The magnitude of the business of the American Railway Express Co. requires that careful consideration be given to the details necessary for economical operation. The equipment comprises 12,755 vehicles, of which approximately one-third are motor-driven and have a carrying capacity of more than one-half the total. On July 1, 1918, when all the express companies were merged into one organization, it was found that the motor-vehicle equipment included 59 different makes and 131 different models. Among the 377 trucks built by one company were 21 different models. Diversity of equipment, of course, complicates the maintenance problem and adds to the cost. Additional expense is incurred frequently by purchasing and experimenting with parts offered by makers of accessories such as carbureters, spark-plugs, wheels and the like. Careful inspection, adequate lubrication and the adoption of “stitch-in-time” methods will save needless expense.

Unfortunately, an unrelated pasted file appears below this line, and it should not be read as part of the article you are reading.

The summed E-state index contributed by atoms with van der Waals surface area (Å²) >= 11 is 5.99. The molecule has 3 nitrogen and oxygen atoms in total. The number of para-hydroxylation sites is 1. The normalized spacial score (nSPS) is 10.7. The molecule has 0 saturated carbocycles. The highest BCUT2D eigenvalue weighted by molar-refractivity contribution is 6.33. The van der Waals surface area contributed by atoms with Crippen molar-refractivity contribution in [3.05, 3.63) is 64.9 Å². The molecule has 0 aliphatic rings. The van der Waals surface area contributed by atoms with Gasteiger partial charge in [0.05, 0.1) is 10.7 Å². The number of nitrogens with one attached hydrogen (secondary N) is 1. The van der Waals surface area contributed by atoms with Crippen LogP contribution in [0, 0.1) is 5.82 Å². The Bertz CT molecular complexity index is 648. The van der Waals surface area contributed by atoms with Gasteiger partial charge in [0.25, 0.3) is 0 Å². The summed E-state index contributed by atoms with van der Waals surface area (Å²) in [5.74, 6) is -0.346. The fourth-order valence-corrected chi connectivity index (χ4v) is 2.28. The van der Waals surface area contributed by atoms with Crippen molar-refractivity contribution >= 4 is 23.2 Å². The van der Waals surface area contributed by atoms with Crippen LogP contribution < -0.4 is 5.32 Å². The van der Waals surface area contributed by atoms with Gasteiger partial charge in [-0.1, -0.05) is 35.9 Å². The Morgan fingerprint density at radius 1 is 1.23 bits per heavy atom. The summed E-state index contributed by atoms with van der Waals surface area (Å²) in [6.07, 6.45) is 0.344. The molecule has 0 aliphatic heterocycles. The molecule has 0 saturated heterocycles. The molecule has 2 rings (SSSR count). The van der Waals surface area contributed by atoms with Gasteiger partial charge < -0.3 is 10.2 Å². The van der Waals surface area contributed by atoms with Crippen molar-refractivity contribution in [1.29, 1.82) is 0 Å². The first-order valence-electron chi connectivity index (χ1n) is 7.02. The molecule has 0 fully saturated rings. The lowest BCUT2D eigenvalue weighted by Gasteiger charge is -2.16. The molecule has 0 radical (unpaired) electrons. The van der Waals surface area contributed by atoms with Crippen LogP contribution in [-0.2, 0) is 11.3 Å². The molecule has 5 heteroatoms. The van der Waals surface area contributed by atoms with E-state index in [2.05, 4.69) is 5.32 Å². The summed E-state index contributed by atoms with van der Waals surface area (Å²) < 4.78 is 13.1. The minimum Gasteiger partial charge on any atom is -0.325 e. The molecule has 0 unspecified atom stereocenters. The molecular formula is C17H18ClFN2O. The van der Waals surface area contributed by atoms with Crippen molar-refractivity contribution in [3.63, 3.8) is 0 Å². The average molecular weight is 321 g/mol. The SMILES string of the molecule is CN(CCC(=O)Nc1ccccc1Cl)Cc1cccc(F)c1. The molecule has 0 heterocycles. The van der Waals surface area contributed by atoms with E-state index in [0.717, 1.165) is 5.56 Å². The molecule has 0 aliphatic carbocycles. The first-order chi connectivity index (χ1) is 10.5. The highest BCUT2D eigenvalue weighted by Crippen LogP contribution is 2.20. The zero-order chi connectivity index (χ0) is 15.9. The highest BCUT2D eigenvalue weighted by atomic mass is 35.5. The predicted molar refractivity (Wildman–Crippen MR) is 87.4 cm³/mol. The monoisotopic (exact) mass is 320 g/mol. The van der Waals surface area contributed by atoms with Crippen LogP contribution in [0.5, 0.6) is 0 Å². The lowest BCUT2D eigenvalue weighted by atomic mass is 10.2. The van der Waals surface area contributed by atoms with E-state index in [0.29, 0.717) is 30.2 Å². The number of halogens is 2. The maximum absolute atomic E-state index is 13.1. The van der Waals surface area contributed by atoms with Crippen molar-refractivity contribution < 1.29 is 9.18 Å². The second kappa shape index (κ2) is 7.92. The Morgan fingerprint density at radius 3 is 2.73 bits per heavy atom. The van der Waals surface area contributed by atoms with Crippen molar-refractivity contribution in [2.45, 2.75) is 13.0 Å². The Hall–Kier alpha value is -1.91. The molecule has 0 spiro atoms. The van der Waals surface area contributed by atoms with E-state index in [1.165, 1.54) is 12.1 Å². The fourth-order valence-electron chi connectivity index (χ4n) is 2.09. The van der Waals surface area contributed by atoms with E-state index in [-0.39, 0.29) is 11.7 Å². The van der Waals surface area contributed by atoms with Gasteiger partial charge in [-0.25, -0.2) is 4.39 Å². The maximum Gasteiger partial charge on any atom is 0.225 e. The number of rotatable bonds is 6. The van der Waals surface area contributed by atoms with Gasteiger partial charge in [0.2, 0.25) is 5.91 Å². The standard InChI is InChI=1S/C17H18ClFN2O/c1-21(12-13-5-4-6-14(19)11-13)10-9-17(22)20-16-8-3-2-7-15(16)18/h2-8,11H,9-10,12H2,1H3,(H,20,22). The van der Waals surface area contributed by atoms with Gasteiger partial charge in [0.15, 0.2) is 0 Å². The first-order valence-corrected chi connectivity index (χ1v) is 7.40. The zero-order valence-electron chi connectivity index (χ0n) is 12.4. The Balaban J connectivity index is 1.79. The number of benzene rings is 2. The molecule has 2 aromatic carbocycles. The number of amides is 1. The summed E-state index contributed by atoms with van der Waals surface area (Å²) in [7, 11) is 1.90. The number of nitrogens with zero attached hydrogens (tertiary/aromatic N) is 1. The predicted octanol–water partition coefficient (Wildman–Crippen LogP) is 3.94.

Exclusive of drivers' wages, depreciation, interest and insurance, the operating costs are shown to be distributed according to the following percentages: Gasoline, 30.00; cylinder oil, 2.25; tire costs, 2.50; painting, 1.30; body repairs, 4.75; chassis repairs, 35.20; and garage expenses, 24.00 per cent. In the eight largest cities of the Country, 6254 calls for assistance were received at the garages during the year; of these, spark-plug troubles comprised 5.9 per cent; ignition system, 9.1; carbureter, 8.6; gasoline lines clogged, 7.6; broken fans or fan-belts, 9.3; and steering-gears, clutches, transmissions, drive chains and tires about 3 per cent each. In the same cities, the calls for garage service by 722 electric trucks were less than two per truck per year. Exhausted batteries caused 19.1 per cent of the trouble; controllers, 12.1; steering-gear, 6.2; brakes, 5.0; drive chains, 11.6; field or armature burned out, 4.8; and springs, 1.3 per cent.